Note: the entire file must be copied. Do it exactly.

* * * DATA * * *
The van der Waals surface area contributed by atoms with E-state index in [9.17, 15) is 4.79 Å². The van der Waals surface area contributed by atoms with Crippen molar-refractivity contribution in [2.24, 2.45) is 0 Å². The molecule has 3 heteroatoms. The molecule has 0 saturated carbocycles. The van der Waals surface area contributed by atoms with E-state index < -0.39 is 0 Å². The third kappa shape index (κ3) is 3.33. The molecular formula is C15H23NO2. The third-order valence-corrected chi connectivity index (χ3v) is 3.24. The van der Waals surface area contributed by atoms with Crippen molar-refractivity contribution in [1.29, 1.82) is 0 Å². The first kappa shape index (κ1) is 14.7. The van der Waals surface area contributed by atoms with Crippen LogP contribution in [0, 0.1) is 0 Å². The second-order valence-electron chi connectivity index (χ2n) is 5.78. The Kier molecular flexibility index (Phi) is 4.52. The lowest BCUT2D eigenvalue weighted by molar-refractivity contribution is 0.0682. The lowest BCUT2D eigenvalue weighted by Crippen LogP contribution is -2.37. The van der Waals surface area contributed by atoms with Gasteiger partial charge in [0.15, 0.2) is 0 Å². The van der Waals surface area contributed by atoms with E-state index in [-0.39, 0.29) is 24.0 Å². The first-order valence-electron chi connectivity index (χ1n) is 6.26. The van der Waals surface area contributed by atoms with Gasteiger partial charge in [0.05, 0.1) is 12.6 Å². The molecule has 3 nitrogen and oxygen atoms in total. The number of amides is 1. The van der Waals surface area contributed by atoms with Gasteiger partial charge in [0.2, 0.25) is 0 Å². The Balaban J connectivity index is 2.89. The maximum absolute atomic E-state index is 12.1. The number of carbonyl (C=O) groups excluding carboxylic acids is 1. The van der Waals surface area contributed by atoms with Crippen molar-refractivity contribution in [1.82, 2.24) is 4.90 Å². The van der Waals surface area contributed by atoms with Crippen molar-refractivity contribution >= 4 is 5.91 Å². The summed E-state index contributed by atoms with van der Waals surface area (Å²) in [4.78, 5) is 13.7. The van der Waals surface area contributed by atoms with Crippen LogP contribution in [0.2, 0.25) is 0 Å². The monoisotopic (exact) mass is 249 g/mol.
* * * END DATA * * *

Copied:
The van der Waals surface area contributed by atoms with E-state index in [9.17, 15) is 4.79 Å². The van der Waals surface area contributed by atoms with Crippen molar-refractivity contribution in [2.24, 2.45) is 0 Å². The molecule has 3 heteroatoms. The molecule has 0 saturated carbocycles. The van der Waals surface area contributed by atoms with E-state index < -0.39 is 0 Å². The third kappa shape index (κ3) is 3.33. The molecular formula is C15H23NO2. The third-order valence-corrected chi connectivity index (χ3v) is 3.24. The van der Waals surface area contributed by atoms with Crippen molar-refractivity contribution in [1.29, 1.82) is 0 Å². The first kappa shape index (κ1) is 14.7. The van der Waals surface area contributed by atoms with Crippen LogP contribution in [0, 0.1) is 0 Å². The second-order valence-electron chi connectivity index (χ2n) is 5.78. The Kier molecular flexibility index (Phi) is 4.52. The lowest BCUT2D eigenvalue weighted by molar-refractivity contribution is 0.0682. The lowest BCUT2D eigenvalue weighted by Crippen LogP contribution is -2.37. The van der Waals surface area contributed by atoms with Gasteiger partial charge in [0.15, 0.2) is 0 Å². The van der Waals surface area contributed by atoms with E-state index in [-0.39, 0.29) is 24.0 Å². The first-order valence-electron chi connectivity index (χ1n) is 6.26. The van der Waals surface area contributed by atoms with Gasteiger partial charge in [0.05, 0.1) is 12.6 Å². The molecule has 3 nitrogen and oxygen atoms in total. The number of amides is 1. The van der Waals surface area contributed by atoms with Gasteiger partial charge in [0.2, 0.25) is 0 Å². The Balaban J connectivity index is 2.89. The maximum absolute atomic E-state index is 12.1. The number of carbonyl (C=O) groups excluding carboxylic acids is 1. The van der Waals surface area contributed by atoms with Crippen molar-refractivity contribution in [1.82, 2.24) is 4.90 Å². The van der Waals surface area contributed by atoms with Crippen molar-refractivity contribution >= 4 is 5.91 Å². The summed E-state index contributed by atoms with van der Waals surface area (Å²) in [4.78, 5) is 13.7. The van der Waals surface area contributed by atoms with Crippen LogP contribution in [0.2, 0.25) is 0 Å². The monoisotopic (exact) mass is 249 g/mol.